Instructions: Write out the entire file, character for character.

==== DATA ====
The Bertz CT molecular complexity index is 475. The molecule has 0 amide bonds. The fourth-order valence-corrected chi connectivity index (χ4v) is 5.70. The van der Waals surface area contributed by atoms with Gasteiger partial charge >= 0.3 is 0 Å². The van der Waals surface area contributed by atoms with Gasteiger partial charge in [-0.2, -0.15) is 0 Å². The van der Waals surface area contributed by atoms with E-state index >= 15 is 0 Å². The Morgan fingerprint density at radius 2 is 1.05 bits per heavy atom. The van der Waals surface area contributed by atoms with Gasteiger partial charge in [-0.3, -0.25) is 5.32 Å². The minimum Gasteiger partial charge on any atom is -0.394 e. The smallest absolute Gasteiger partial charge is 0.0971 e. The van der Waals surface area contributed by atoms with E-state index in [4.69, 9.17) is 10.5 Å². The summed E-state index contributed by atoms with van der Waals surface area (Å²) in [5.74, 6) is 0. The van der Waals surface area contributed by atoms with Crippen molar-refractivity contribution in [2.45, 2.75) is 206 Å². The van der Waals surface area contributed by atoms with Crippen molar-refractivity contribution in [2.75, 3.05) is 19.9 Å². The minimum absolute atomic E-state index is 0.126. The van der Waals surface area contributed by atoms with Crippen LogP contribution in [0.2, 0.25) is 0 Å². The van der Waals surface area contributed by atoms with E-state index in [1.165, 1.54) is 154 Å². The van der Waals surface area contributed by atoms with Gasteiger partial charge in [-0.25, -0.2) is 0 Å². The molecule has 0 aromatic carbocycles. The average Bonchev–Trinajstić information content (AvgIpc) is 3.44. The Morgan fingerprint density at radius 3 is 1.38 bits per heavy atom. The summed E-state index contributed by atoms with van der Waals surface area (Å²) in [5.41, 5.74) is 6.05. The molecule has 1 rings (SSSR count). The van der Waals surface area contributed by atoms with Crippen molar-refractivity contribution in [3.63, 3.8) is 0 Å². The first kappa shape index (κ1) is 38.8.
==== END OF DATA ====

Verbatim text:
The Bertz CT molecular complexity index is 475. The molecule has 0 amide bonds. The fourth-order valence-corrected chi connectivity index (χ4v) is 5.70. The van der Waals surface area contributed by atoms with Gasteiger partial charge >= 0.3 is 0 Å². The van der Waals surface area contributed by atoms with Gasteiger partial charge in [-0.2, -0.15) is 0 Å². The van der Waals surface area contributed by atoms with E-state index >= 15 is 0 Å². The Morgan fingerprint density at radius 2 is 1.05 bits per heavy atom. The van der Waals surface area contributed by atoms with Gasteiger partial charge in [-0.3, -0.25) is 5.32 Å². The minimum Gasteiger partial charge on any atom is -0.394 e. The smallest absolute Gasteiger partial charge is 0.0971 e. The van der Waals surface area contributed by atoms with E-state index in [4.69, 9.17) is 10.5 Å². The summed E-state index contributed by atoms with van der Waals surface area (Å²) in [5.74, 6) is 0. The van der Waals surface area contributed by atoms with Crippen molar-refractivity contribution in [2.45, 2.75) is 206 Å². The van der Waals surface area contributed by atoms with Crippen molar-refractivity contribution in [2.75, 3.05) is 19.9 Å². The minimum absolute atomic E-state index is 0.126. The van der Waals surface area contributed by atoms with Crippen LogP contribution in [0.2, 0.25) is 0 Å². The van der Waals surface area contributed by atoms with E-state index in [1.165, 1.54) is 154 Å². The van der Waals surface area contributed by atoms with Gasteiger partial charge in [-0.25, -0.2) is 0 Å². The molecule has 0 aromatic carbocycles. The average Bonchev–Trinajstić information content (AvgIpc) is 3.44. The Morgan fingerprint density at radius 3 is 1.38 bits per heavy atom. The summed E-state index contributed by atoms with van der Waals surface area (Å²) in [5.41, 5.74) is 6.05. The molecule has 1 rings (SSSR count). The van der Waals surface area contributed by atoms with Crippen molar-refractivity contribution in [3.63, 3.8) is 0 Å². The first kappa shape index (κ1) is 38.8.